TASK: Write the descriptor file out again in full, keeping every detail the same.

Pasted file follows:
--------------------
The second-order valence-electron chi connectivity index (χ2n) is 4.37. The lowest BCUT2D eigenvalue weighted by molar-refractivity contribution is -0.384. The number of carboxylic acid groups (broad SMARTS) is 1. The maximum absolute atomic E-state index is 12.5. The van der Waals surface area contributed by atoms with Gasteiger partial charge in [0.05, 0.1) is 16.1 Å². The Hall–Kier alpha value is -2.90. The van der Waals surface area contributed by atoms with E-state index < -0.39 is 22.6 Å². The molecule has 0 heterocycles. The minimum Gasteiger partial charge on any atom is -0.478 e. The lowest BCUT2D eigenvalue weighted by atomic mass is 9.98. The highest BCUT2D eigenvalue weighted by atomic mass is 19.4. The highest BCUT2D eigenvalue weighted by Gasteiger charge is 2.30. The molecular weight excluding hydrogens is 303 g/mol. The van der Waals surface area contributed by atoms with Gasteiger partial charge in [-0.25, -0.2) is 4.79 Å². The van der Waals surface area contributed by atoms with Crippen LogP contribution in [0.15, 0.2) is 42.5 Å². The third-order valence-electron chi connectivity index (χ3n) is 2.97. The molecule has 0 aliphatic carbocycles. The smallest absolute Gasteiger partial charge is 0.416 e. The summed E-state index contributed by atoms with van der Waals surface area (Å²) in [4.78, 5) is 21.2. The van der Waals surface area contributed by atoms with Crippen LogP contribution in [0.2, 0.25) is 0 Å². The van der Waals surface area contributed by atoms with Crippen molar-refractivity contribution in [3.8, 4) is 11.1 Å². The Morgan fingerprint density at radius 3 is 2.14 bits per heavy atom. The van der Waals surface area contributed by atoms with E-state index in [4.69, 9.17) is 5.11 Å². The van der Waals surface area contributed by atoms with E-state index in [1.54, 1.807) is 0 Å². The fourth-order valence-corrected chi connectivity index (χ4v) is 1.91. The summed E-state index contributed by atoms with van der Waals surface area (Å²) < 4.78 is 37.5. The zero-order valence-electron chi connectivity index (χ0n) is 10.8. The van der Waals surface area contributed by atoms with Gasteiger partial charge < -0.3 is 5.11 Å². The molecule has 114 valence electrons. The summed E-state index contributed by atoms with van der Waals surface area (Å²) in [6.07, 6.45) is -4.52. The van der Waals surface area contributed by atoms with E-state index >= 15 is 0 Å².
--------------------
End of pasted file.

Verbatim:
The second-order valence-electron chi connectivity index (χ2n) is 4.37. The lowest BCUT2D eigenvalue weighted by molar-refractivity contribution is -0.384. The number of carboxylic acid groups (broad SMARTS) is 1. The maximum absolute atomic E-state index is 12.5. The van der Waals surface area contributed by atoms with Gasteiger partial charge in [0.05, 0.1) is 16.1 Å². The Hall–Kier alpha value is -2.90. The van der Waals surface area contributed by atoms with E-state index < -0.39 is 22.6 Å². The molecule has 0 heterocycles. The minimum Gasteiger partial charge on any atom is -0.478 e. The lowest BCUT2D eigenvalue weighted by atomic mass is 9.98. The highest BCUT2D eigenvalue weighted by atomic mass is 19.4. The highest BCUT2D eigenvalue weighted by Gasteiger charge is 2.30. The molecular weight excluding hydrogens is 303 g/mol. The van der Waals surface area contributed by atoms with Gasteiger partial charge in [-0.25, -0.2) is 4.79 Å². The van der Waals surface area contributed by atoms with Crippen LogP contribution in [0.15, 0.2) is 42.5 Å². The third-order valence-electron chi connectivity index (χ3n) is 2.97. The molecule has 0 aliphatic carbocycles. The smallest absolute Gasteiger partial charge is 0.416 e. The summed E-state index contributed by atoms with van der Waals surface area (Å²) in [4.78, 5) is 21.2. The van der Waals surface area contributed by atoms with Crippen LogP contribution in [0.2, 0.25) is 0 Å². The van der Waals surface area contributed by atoms with Crippen molar-refractivity contribution in [3.8, 4) is 11.1 Å². The Morgan fingerprint density at radius 3 is 2.14 bits per heavy atom. The van der Waals surface area contributed by atoms with E-state index in [4.69, 9.17) is 5.11 Å². The van der Waals surface area contributed by atoms with E-state index in [1.54, 1.807) is 0 Å². The fourth-order valence-corrected chi connectivity index (χ4v) is 1.91. The summed E-state index contributed by atoms with van der Waals surface area (Å²) < 4.78 is 37.5. The zero-order valence-electron chi connectivity index (χ0n) is 10.8. The van der Waals surface area contributed by atoms with Gasteiger partial charge < -0.3 is 5.11 Å². The molecule has 114 valence electrons. The summed E-state index contributed by atoms with van der Waals surface area (Å²) in [6.07, 6.45) is -4.52. The van der Waals surface area contributed by atoms with E-state index >= 15 is 0 Å².